Students Lead Professor to Study of Philosopher Herbert Marcuse
Monday, December 3, 2007
In the fall of 2001, Arnold Farr, Ph.D., and his students in the senior philosophy seminar experienced an epiphany about the work of philosopher and critical theorist Herbert Marcuse that still resonates with him today.
The epiphany was so profound that it generated the creation of the International Herbert Marcuse Society – founded by Farr – as well as a 2005 conference at Saint Joseph's to commemorate the 50th anniversary of the late philosopher's seminal book that synthesizes some of the ideas of Freud and Marx, Eros and Civilization, and another conference held here last month, Nov. 8-10. Titled "Critique and Liberation in the Work of Herbert Marcuse," over 20 scholars and prominent thinkers from as many universities presented papers about Marcuse, including SJU faculty member Andrew Payne, Ph.D., assistant professor of philosophy, and Farr, an associate professor of philosophy and director of the Africana studies program.
Marcuse's son, Peter, a professor at Columbia University, delivered the commemorative address. Associate Provost Paul DeVito, Ph.D., delivered the welcome.
"The conference was quite successful, and I have received correspondence from participants expressing their satisfaction with the event," said Farr. "I am especially pleased that one of the things we accomplished was the selection of a conference committee, which includes faculty and students. Plans are under way for the 2009 conference. We are also editing the papers from 2005 for publication." Marcuse was popular during the '60s and '70s, especially with campus radicals who were protesting the Vietnam War, but he fell out of fashion.
"When I – and the students – had the 'Marcusian' epiphany, I discovered that more and more people have become interested in his work, because of a response to the current political landscape," said Farr, who had read some Marcuse in graduate school, but became intrigued with his thought as a result of close readings of his work during the '01 fall semester.
Marcuse's groundbreaking work, One Dimensional Man, published in 1964, was especially enlightening. The epiphany experienced by Farr and his students was related to the author's insight into the way that individuals internalize the values of a dominant societal system, and how the individual can be repressed and manipulated by those values.
Students have traditionally chosen the topic for the senior seminar in philosophy, and for the fall '01 seminar, they requested a study of Critical Theory, which has been described as social theory that critiques society as a whole, with a view towards its transformation.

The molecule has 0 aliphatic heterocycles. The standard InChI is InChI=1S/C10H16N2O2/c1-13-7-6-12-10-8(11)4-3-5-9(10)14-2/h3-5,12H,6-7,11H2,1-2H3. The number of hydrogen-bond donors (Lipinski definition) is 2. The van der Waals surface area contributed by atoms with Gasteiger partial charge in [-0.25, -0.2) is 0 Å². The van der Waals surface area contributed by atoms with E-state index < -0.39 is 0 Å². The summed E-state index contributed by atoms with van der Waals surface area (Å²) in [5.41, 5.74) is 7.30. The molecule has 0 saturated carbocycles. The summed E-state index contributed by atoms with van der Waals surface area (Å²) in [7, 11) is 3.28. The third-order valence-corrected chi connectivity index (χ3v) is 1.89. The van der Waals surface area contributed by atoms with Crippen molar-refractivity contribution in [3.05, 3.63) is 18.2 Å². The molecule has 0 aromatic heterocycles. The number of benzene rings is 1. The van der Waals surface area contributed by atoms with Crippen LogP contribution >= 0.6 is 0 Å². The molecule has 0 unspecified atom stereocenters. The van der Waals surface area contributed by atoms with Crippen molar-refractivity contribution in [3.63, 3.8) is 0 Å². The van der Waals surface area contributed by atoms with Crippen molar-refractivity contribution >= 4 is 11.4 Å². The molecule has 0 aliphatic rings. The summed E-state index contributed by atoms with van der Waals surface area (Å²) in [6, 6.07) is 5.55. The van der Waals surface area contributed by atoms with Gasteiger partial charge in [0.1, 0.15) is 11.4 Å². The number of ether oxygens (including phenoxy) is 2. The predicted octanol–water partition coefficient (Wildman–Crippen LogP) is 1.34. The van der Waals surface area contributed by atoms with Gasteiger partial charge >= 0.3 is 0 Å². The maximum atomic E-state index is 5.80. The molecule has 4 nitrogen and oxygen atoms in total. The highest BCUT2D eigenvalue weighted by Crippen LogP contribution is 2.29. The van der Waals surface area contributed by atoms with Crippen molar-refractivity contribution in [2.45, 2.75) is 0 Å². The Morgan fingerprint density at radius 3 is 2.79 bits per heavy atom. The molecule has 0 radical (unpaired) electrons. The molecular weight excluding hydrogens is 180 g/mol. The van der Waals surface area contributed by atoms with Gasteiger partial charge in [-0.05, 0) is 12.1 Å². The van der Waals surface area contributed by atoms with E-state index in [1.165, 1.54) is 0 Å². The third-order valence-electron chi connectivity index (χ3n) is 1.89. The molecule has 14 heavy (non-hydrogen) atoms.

A group of German philosophers and social theorists of the Western European Marxist tradition at the Frankfurt School of Social Research developed Critical Theory.
Among others, the group included philosophers Max Horkheimer, Theodor Adorno, Jürgen Habermas and Marcuse, and came to be known as the Frankfurt School. Marcuse was forced to flee Germany after Hitler came to power, arriving in the United States in 1934, where he worked as an intelligence analyst for the U.S. Army during World War II. After the war, he returned to teaching, holding faculty positions at several American universities. He wrote widely about cultural forms of repression, and his work was an inspiration to many activists of the 1960s. He died in 1979.
Farr says his return to the study of Marcuse was one of the best things to happen to him since earning his doctorate and coming to SJU.
"My teaching has been revitalized, and I have also been impressed by the ability of our students to think critically about how to attain Marcuse's vision of an emancipated world," said Farr.
"It is also appropriate that my students led me back to Marcuse, since Marcuse himself was so involved in the lives of his students," he added.
Because students spurred the revival of his interest in Marcuse, Farr made sure they were involved with the conference. Danielle Mahaney, a sophomore philosophy major, was nominated to serve on the head student committee for the conference and will participate in planning the next conference. And among the presenters was sophomore English major Nicole Palladino, who spoke about Marcuse in relation to his teacher, the philosopher Martin Heidegger.
"I'm very proud of Nicole," said Farr. "I spoke to some of the scholars who heard her present, and she was well received."